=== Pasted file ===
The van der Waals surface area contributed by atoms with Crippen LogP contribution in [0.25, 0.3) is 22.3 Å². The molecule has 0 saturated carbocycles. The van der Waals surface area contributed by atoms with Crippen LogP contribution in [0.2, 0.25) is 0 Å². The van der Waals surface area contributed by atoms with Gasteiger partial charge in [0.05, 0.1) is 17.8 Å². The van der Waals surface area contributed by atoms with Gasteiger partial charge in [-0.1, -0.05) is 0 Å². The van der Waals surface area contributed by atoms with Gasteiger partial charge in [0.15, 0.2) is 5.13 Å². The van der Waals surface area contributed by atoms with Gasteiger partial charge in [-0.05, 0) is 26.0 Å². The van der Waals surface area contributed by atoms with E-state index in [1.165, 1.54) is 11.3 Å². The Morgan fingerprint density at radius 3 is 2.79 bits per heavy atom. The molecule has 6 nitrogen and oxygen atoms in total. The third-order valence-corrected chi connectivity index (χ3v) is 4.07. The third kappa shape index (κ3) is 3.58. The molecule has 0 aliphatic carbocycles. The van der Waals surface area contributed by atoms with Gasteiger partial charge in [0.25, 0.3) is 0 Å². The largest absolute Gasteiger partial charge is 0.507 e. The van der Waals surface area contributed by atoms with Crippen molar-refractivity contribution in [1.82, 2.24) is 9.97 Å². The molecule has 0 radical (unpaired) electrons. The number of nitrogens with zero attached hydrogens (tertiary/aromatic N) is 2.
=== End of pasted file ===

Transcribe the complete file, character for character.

The van der Waals surface area contributed by atoms with Crippen LogP contribution in [0.25, 0.3) is 22.3 Å². The molecule has 0 saturated carbocycles. The van der Waals surface area contributed by atoms with Crippen LogP contribution in [0.2, 0.25) is 0 Å². The van der Waals surface area contributed by atoms with Gasteiger partial charge in [0.05, 0.1) is 17.8 Å². The van der Waals surface area contributed by atoms with Gasteiger partial charge in [-0.1, -0.05) is 0 Å². The van der Waals surface area contributed by atoms with Gasteiger partial charge in [0.15, 0.2) is 5.13 Å². The van der Waals surface area contributed by atoms with Gasteiger partial charge in [-0.05, 0) is 26.0 Å². The van der Waals surface area contributed by atoms with E-state index in [1.165, 1.54) is 11.3 Å². The Morgan fingerprint density at radius 3 is 2.79 bits per heavy atom. The molecule has 6 nitrogen and oxygen atoms in total. The third-order valence-corrected chi connectivity index (χ3v) is 4.07. The third kappa shape index (κ3) is 3.58. The molecule has 0 aliphatic carbocycles. The van der Waals surface area contributed by atoms with Gasteiger partial charge in [0.25, 0.3) is 0 Å². The largest absolute Gasteiger partial charge is 0.507 e. The van der Waals surface area contributed by atoms with Crippen molar-refractivity contribution in [1.82, 2.24) is 9.97 Å². The molecule has 0 radical (unpaired) electrons. The number of nitrogens with zero attached hydrogens (tertiary/aromatic N) is 2.